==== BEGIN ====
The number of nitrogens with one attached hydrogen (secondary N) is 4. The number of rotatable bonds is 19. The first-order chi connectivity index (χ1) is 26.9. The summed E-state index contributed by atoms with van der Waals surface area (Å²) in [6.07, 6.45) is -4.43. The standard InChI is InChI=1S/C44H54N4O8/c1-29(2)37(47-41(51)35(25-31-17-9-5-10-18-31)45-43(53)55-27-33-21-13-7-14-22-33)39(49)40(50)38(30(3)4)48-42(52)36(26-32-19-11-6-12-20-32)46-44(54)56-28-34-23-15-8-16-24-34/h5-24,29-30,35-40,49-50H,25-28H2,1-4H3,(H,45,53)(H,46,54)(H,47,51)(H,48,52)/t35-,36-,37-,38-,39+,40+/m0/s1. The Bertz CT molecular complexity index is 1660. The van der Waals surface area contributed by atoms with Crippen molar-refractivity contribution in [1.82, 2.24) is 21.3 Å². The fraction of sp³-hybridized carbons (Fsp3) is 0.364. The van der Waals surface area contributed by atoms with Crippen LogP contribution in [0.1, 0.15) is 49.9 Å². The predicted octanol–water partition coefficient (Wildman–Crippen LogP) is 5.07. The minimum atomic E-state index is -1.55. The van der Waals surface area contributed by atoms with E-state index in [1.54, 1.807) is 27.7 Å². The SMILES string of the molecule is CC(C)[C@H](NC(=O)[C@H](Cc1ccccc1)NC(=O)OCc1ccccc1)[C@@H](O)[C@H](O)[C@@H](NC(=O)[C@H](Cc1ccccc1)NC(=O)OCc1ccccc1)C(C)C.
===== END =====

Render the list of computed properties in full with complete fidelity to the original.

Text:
The number of nitrogens with one attached hydrogen (secondary N) is 4. The number of rotatable bonds is 19. The first-order chi connectivity index (χ1) is 26.9. The summed E-state index contributed by atoms with van der Waals surface area (Å²) in [6.07, 6.45) is -4.43. The standard InChI is InChI=1S/C44H54N4O8/c1-29(2)37(47-41(51)35(25-31-17-9-5-10-18-31)45-43(53)55-27-33-21-13-7-14-22-33)39(49)40(50)38(30(3)4)48-42(52)36(26-32-19-11-6-12-20-32)46-44(54)56-28-34-23-15-8-16-24-34/h5-24,29-30,35-40,49-50H,25-28H2,1-4H3,(H,45,53)(H,46,54)(H,47,51)(H,48,52)/t35-,36-,37-,38-,39+,40+/m0/s1. The Bertz CT molecular complexity index is 1660. The van der Waals surface area contributed by atoms with Crippen molar-refractivity contribution in [1.82, 2.24) is 21.3 Å². The fraction of sp³-hybridized carbons (Fsp3) is 0.364. The van der Waals surface area contributed by atoms with Crippen LogP contribution in [0.1, 0.15) is 49.9 Å². The predicted octanol–water partition coefficient (Wildman–Crippen LogP) is 5.07. The minimum atomic E-state index is -1.55. The van der Waals surface area contributed by atoms with E-state index in [1.54, 1.807) is 27.7 Å². The SMILES string of the molecule is CC(C)[C@H](NC(=O)[C@H](Cc1ccccc1)NC(=O)OCc1ccccc1)[C@@H](O)[C@H](O)[C@@H](NC(=O)[C@H](Cc1ccccc1)NC(=O)OCc1ccccc1)C(C)C.